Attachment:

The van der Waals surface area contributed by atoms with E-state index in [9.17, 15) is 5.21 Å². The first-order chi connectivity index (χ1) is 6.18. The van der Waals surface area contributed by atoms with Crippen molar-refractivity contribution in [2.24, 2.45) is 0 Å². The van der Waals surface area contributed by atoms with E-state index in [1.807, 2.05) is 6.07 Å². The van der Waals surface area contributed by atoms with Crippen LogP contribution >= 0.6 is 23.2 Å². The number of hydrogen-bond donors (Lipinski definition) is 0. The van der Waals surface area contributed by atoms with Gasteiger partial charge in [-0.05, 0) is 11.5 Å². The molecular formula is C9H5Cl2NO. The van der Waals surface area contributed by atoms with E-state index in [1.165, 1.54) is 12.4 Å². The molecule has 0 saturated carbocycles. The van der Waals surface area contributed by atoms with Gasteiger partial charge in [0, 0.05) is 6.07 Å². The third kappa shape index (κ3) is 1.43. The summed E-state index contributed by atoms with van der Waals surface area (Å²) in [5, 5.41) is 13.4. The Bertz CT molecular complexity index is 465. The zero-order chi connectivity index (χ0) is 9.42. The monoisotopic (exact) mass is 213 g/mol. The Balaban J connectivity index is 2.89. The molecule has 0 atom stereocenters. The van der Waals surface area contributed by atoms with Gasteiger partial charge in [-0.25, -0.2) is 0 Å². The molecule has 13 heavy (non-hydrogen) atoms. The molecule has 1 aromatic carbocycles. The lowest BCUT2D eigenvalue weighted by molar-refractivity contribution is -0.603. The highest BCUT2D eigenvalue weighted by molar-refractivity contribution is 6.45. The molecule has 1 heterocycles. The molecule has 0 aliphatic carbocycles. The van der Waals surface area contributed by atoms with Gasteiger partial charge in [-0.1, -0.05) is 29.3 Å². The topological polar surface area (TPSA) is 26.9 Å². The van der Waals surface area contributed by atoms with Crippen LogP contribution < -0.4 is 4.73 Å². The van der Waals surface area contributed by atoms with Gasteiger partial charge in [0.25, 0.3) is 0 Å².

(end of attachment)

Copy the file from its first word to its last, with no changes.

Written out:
The van der Waals surface area contributed by atoms with E-state index in [9.17, 15) is 5.21 Å². The first-order chi connectivity index (χ1) is 6.18. The van der Waals surface area contributed by atoms with Crippen molar-refractivity contribution in [2.24, 2.45) is 0 Å². The van der Waals surface area contributed by atoms with E-state index in [1.807, 2.05) is 6.07 Å². The van der Waals surface area contributed by atoms with Crippen LogP contribution >= 0.6 is 23.2 Å². The number of hydrogen-bond donors (Lipinski definition) is 0. The van der Waals surface area contributed by atoms with Gasteiger partial charge in [-0.05, 0) is 11.5 Å². The molecular formula is C9H5Cl2NO. The van der Waals surface area contributed by atoms with E-state index in [1.165, 1.54) is 12.4 Å². The molecule has 0 saturated carbocycles. The van der Waals surface area contributed by atoms with Gasteiger partial charge in [0, 0.05) is 6.07 Å². The third kappa shape index (κ3) is 1.43. The summed E-state index contributed by atoms with van der Waals surface area (Å²) in [5, 5.41) is 13.4. The Bertz CT molecular complexity index is 465. The zero-order chi connectivity index (χ0) is 9.42. The monoisotopic (exact) mass is 213 g/mol. The Balaban J connectivity index is 2.89. The molecule has 0 atom stereocenters. The van der Waals surface area contributed by atoms with Gasteiger partial charge in [-0.25, -0.2) is 0 Å². The molecule has 13 heavy (non-hydrogen) atoms. The molecule has 1 aromatic carbocycles. The lowest BCUT2D eigenvalue weighted by molar-refractivity contribution is -0.603. The highest BCUT2D eigenvalue weighted by molar-refractivity contribution is 6.45. The molecule has 1 heterocycles. The molecule has 0 aliphatic carbocycles. The van der Waals surface area contributed by atoms with Gasteiger partial charge in [-0.1, -0.05) is 29.3 Å². The topological polar surface area (TPSA) is 26.9 Å². The van der Waals surface area contributed by atoms with Crippen LogP contribution < -0.4 is 4.73 Å². The van der Waals surface area contributed by atoms with Gasteiger partial charge in [0.25, 0.3) is 0 Å².